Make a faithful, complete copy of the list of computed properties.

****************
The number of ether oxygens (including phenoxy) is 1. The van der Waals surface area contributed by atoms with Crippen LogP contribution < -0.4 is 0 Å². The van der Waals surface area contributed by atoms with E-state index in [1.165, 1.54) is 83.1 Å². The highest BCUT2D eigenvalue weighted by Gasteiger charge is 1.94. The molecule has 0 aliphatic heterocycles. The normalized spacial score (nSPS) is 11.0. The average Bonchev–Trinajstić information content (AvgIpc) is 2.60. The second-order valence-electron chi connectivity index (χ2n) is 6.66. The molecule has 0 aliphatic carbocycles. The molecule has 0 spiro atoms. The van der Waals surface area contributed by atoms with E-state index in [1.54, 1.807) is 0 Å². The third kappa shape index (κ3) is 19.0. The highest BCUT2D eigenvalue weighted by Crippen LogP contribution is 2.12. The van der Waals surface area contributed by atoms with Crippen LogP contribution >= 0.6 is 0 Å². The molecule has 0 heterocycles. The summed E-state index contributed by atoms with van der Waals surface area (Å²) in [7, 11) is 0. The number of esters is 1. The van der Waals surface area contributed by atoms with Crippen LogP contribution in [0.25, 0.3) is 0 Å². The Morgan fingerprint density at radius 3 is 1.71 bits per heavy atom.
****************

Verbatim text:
The number of ether oxygens (including phenoxy) is 1. The van der Waals surface area contributed by atoms with Crippen LogP contribution < -0.4 is 0 Å². The van der Waals surface area contributed by atoms with E-state index in [1.165, 1.54) is 83.1 Å². The highest BCUT2D eigenvalue weighted by Gasteiger charge is 1.94. The molecule has 0 aliphatic heterocycles. The normalized spacial score (nSPS) is 11.0. The average Bonchev–Trinajstić information content (AvgIpc) is 2.60. The second-order valence-electron chi connectivity index (χ2n) is 6.66. The molecule has 0 aliphatic carbocycles. The molecule has 0 spiro atoms. The van der Waals surface area contributed by atoms with E-state index in [1.54, 1.807) is 0 Å². The third kappa shape index (κ3) is 19.0. The highest BCUT2D eigenvalue weighted by Crippen LogP contribution is 2.12. The van der Waals surface area contributed by atoms with Crippen LogP contribution >= 0.6 is 0 Å². The molecule has 0 heterocycles. The summed E-state index contributed by atoms with van der Waals surface area (Å²) in [7, 11) is 0. The number of esters is 1. The van der Waals surface area contributed by atoms with Crippen LogP contribution in [0.25, 0.3) is 0 Å². The Morgan fingerprint density at radius 3 is 1.71 bits per heavy atom.